Adding a 1 Ohm Resistor
To make sure my math was good, I first tested by adding a 1 ohm resistor in series with the 4 COBs. I measured 142.6V across the circuit, which is an increase of 1.7V over my initial reading of 140.9V with COBs only. This is close to the calculation above, which predicted an increase of ~1.4V. This would indicate that the resistor’s true impedance is about 1.2 ohms, and not 1 ohm exactly. Nevertheless, the system is responding as predicted. Current was again measured at about 1,390mA. With a 1 ohm resistor, we are still under the driver’s max voltage rating of 143V.
Adding a 2 Ohm Resistor
Adding a 2 ohm resistor, by our initial calculations, should push the voltage drop of the circuit beyond the rating of the driver. We expect a 2 ohm resistor to drop 2.78V across itself, and when I hooked it up, I was getting a total circuit voltage of 143.1V which is .6V less than expected. I measured the impedance of the resistor to make sure it wasn’t lower than 2 ohms, which it was not – it read 2.2. This must mean that the driver is holding its max voltage steady and not allowing it to increase.
The next step was to check the current. Something has definitely changed, as the current is now 80 milliamps lower than it was for the 4x COBs alone and the 4x COBs + 1 ohm resistor circuits.
Okay, interesting. Now let’s add a 5 ohm resistor to see if this effect is increased.
Adding a 5 Ohm Resistor
A 5 ohm resistor should bring the circuit voltage drop up to 147.9V. Similar to the 2 ohm test, the driver held voltage steady at its max – it hovered around 143.1-143.2V.
Current output with the 5 ohm resistor added dropped drastically, from 1,390mA all the way down to 1,050mA.
Well, let’s pile on a bunch of resistors in series and see what happens.
7 Ohms of Resistance (9.7V Added)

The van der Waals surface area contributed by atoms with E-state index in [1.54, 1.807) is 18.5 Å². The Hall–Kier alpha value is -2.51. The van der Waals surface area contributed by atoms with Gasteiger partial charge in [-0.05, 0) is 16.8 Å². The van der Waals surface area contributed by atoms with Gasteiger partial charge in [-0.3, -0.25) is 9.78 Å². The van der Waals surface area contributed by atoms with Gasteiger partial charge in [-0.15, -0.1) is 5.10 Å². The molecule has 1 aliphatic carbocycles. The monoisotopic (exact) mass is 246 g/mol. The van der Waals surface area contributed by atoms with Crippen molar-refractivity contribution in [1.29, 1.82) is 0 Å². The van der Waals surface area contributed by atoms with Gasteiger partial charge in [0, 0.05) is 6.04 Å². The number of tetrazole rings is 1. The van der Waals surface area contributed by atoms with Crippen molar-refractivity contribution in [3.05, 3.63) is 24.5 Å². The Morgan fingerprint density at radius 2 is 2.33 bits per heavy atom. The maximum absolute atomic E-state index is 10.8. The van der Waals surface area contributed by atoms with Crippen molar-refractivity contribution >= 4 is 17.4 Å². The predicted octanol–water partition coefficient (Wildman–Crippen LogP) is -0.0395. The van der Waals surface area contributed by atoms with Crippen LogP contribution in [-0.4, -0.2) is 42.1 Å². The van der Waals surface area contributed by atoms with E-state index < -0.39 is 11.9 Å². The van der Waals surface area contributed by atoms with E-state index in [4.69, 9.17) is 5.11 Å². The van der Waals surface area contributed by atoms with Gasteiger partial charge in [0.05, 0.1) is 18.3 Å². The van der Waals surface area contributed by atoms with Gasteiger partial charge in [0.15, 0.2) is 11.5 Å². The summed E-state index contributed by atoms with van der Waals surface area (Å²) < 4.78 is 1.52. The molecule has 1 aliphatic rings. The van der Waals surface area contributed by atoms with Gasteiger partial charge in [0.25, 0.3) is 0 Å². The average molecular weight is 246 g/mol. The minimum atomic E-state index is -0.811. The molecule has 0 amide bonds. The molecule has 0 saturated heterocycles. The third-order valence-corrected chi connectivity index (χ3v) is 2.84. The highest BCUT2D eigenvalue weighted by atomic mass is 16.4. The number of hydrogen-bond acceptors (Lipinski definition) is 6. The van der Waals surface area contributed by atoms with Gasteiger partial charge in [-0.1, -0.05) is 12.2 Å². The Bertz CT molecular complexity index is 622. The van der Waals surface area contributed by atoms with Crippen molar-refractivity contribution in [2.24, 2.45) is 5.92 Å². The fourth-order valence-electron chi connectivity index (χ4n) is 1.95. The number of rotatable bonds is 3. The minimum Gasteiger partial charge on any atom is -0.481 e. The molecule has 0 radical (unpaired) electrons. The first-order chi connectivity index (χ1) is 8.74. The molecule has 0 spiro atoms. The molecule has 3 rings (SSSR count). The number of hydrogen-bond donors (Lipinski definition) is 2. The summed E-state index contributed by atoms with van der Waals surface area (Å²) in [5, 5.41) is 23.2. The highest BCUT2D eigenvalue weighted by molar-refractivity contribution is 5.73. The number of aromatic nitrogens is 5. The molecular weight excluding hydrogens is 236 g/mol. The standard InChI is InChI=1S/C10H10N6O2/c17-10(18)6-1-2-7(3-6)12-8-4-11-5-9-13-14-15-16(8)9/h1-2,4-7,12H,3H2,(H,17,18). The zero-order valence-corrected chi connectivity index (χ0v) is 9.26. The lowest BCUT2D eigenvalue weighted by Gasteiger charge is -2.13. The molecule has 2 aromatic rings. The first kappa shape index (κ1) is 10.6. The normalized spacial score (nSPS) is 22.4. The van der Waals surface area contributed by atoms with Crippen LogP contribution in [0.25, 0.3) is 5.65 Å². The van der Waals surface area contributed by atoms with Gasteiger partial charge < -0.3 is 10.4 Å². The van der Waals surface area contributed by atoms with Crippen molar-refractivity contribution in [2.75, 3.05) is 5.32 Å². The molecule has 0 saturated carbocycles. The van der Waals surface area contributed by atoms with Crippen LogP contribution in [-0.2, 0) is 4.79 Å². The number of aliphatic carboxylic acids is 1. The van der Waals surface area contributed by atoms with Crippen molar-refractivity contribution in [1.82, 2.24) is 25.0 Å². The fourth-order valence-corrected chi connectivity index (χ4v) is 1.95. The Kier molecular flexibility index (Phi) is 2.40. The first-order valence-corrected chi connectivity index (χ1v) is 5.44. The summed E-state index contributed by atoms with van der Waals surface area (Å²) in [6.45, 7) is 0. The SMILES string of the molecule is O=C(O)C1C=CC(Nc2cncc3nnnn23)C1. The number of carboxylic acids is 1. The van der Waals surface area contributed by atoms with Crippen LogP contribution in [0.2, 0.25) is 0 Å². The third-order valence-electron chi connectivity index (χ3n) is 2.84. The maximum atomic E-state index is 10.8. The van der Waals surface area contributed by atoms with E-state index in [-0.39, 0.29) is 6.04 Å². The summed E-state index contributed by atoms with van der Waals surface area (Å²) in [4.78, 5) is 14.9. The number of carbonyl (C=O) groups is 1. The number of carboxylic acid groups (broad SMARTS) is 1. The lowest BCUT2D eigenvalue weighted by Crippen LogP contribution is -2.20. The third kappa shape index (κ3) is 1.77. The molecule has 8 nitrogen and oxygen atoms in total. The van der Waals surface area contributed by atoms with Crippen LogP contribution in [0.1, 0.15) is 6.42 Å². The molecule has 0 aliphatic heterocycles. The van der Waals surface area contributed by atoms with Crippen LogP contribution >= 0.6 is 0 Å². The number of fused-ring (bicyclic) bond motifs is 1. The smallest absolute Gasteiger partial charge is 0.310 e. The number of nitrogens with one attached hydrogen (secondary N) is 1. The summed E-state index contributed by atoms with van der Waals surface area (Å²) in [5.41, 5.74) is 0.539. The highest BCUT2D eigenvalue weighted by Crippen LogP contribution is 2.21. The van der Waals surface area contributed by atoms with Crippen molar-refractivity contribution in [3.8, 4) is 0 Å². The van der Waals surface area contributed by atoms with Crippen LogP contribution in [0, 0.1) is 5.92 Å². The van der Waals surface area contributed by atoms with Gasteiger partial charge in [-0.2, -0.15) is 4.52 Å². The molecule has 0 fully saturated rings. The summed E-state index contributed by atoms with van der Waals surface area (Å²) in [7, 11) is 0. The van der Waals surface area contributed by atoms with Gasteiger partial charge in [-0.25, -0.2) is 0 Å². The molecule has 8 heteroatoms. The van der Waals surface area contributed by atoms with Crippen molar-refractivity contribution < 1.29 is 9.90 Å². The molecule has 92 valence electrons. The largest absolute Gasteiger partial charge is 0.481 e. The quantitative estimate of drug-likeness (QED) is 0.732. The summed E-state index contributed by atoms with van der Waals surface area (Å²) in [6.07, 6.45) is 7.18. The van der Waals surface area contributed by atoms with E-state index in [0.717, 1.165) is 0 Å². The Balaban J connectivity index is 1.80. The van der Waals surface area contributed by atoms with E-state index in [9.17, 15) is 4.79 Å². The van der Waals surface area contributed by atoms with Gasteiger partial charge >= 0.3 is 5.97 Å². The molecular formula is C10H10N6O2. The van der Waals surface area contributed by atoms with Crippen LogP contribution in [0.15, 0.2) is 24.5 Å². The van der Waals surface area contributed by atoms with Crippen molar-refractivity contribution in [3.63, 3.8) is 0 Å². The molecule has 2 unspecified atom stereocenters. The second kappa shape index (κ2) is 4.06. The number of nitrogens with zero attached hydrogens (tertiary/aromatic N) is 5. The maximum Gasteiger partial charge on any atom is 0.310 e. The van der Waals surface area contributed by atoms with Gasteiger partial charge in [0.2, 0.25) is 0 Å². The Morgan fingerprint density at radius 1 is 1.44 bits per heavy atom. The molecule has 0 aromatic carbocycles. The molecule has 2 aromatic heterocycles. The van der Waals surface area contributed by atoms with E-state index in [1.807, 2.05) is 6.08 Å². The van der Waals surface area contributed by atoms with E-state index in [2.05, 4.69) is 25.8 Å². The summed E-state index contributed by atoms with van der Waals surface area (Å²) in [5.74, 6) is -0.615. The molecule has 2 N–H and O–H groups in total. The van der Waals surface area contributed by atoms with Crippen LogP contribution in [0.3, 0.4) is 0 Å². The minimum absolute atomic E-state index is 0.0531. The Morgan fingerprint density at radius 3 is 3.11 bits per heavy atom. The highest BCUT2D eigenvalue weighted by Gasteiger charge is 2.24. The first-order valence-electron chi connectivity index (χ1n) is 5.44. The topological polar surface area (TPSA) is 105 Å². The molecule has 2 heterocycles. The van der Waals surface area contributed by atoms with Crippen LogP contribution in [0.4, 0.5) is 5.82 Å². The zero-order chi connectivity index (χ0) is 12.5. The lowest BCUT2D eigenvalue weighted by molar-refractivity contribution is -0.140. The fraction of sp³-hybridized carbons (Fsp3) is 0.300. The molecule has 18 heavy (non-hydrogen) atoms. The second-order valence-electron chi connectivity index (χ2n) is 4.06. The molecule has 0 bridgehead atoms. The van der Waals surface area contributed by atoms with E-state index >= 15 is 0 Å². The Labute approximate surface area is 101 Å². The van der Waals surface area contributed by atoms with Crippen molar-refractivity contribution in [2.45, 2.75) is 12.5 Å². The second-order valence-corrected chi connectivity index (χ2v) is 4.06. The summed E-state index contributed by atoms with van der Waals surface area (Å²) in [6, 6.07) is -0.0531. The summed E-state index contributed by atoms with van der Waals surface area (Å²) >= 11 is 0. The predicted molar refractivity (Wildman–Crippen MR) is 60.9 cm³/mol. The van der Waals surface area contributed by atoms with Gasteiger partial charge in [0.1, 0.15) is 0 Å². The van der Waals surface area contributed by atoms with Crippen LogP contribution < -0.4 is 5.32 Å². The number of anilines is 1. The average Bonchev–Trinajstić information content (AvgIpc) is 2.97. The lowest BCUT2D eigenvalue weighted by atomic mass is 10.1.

10 Ohms of Resistance (13.9V Added)
12 Ohms of Resistance (16.7V Added)
So, what I’ve learned from this is that when you exceed the upper limit of a Mean Well HLG’s constant current voltage range, the driver refuses to increase its output voltage. It holds it at maximum, and begins to lower its current output – the more voltage drop/resistance you add to the circuit, the lower the output current becomes. Also, as the current lowers, the voltage drop across each resistor decreases as a result of Ohm’s Law. The driver behaving in this manner is like the reverse of Mean Well’s CV+CC drivers, which operate in constant voltage mode until they’ve reached max current draw, at which point they hold the current steady and start to vary the voltage.
If your COBs are right on the cusp of exceeding the max voltage for your HLG constant current driver, you should be fine. If you’re a volt or 2 over, you are no longer getting constant current functionality and may end up losing 100-200mA of output current, but mine didn’t seem too upset that I was trying to push it. However, by presenting a load that should have drawn a mere 5 volts more than max, I lost 25% of my output current, which is a big hit.